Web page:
a ridiculous adder

Aug 19, 2014  

Alright, the first example of “Ridiculous Concurrency” ! Here is a terribly inefficient adder that performs arithmetic on arbitrarily large integers.

See this gist for the complete source …

In case no one gets the joke, I’ll be explicit: this is not really a way to implement a “BigNum”, it’s a terrible way to do it, but it’s a fun way to do it that can only be done with Go.

This is the main function:

func main() {
     bignum := MakeBigNum([]int{9, 9, 8})
     print(bignum)
     fmt.Println("\nAnd after adding ... \n")
 
     add(100000, bignum)
 
     print(bignum)
      fmt.Println()
}

Pretty straightforward … and this is how you make the big number:

func addDigit(b *Bignum, num int, in <-chan bool) chan bool {
     new_out := make(chan bool)
     d := &Digit{num, in, new_out}
     b.digits = append(b.digits, d)
     go carry(d)
     return new_out
}

func carry(d *Digit) {
         for in_msg := range d.pull_carry {
     	         out_msg := false
                 if in_msg {
                         sum := d.value + 1
                         if sum >= 10 {
                                 d.value = sum - 10
                                 out_msg = true
                         } else {
                                 d.value = sum
                         }
                 }
                 d.push_carry <- out_msg
          }
}

func sentinel(b *Bignum, in <-chan bool) {
        for {
                var msg = <-in
                if msg {
                        last_out := addDigit(b, 1, in)
                        go sentinel(b, last_out)
                        last_out <- false
                        break
                 } else {
                        b.stable <- true
                 }
         }
}
 
func MakeBigNum(num_arr []int) *Bignum {
         var digits []*Digit
         last_out := make(chan bool)
 
         stable := make(chan bool)
         b := &Bignum{digits, last_out, stable}
         l := len(num_arr)
 
         for i := 0; i < l; i++ {
                 last_out = addDigit(b, num_arr[l-i-1], last_out)
         }
 
         go sentinel(b, last_out)
 
         return b
}

Yup, every digit is a Goroutine here!

Each digit is connected to the one on its left and the one on its right, and has channels open to each. It listens in on one (pull_carry) and increments itself if necessary. If it overflows, it lets the next one know.

The last digit is always a “sentinel”, which on receiving a carry signal (i.e. when the overall big number grows in size), creates a new “digit” (spawning a goroutine for it) and makes that one the new sentinel.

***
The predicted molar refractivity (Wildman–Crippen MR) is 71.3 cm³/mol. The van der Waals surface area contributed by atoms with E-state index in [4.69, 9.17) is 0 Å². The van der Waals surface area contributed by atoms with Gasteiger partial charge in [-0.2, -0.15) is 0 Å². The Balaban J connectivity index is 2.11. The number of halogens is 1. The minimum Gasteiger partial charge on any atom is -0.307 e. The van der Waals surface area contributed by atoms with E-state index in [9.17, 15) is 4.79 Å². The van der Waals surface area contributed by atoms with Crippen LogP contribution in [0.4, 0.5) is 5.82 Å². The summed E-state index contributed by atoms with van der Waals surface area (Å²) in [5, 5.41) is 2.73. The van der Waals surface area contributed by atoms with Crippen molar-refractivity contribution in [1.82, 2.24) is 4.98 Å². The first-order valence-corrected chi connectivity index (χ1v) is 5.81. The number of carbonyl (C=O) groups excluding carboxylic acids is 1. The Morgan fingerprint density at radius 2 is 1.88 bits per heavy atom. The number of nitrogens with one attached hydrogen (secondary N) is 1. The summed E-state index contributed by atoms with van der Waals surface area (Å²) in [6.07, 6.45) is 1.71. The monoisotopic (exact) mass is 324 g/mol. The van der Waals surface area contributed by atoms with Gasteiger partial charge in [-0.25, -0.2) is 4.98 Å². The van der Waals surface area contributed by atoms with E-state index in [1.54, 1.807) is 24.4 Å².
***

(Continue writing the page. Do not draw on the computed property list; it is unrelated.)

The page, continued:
With this arrangement, the actual task of addition is boring:

func add(n int, b *Bignum) {
        sent := 0
        done := 0
done_sending:
	for {
	         select {
	    	 case b.add <- true:
		         sent++
			 if sent == n {
			         break done_sending
			 }
 
	         case <-b.stable:
		         done++
		 }
	 }
	 for ; done < n; done++ {
	         <- b.stable
	 }
}

Well, alright, not that boring. b.add is nothing other than the pull_carry channel of the first digit. We just pump that channel as many times as the size of the number we’re adding, and wait for the number to “stabilize” at the end. b.stable is the flip side of b.add: it’s the push_carry channel of the last digit.

The small trick here is to start receiving the results in parallel, to avoid deadlock. Another option would be to provide buffered channels, but I prefer it this way so I don’t have to think about how much buffer space to allocate. This is just as correct.

That’s pretty much it … here are the data types we used in our adder:

type Bignum struct {
         digits   []*Digit
         add      chan<- bool
         stable   chan bool
}
 
type Digit struct {
         value      int
         pull_carry <-chan bool
         push_carry chan<- bool
}

This isn’t really about adding numbers, creating a reasonably complex (statically typed!) asynchronous model like this would be hard in any other language (yes, I’m aware of core.async, and it has go, |>, <| and so on, and using alts!! might result in something similar, but it feels a bit clunkier to play around with).

Here’s another great perk of #golang … you don’t have to take my word for all this: try out this example live at the Go Playground!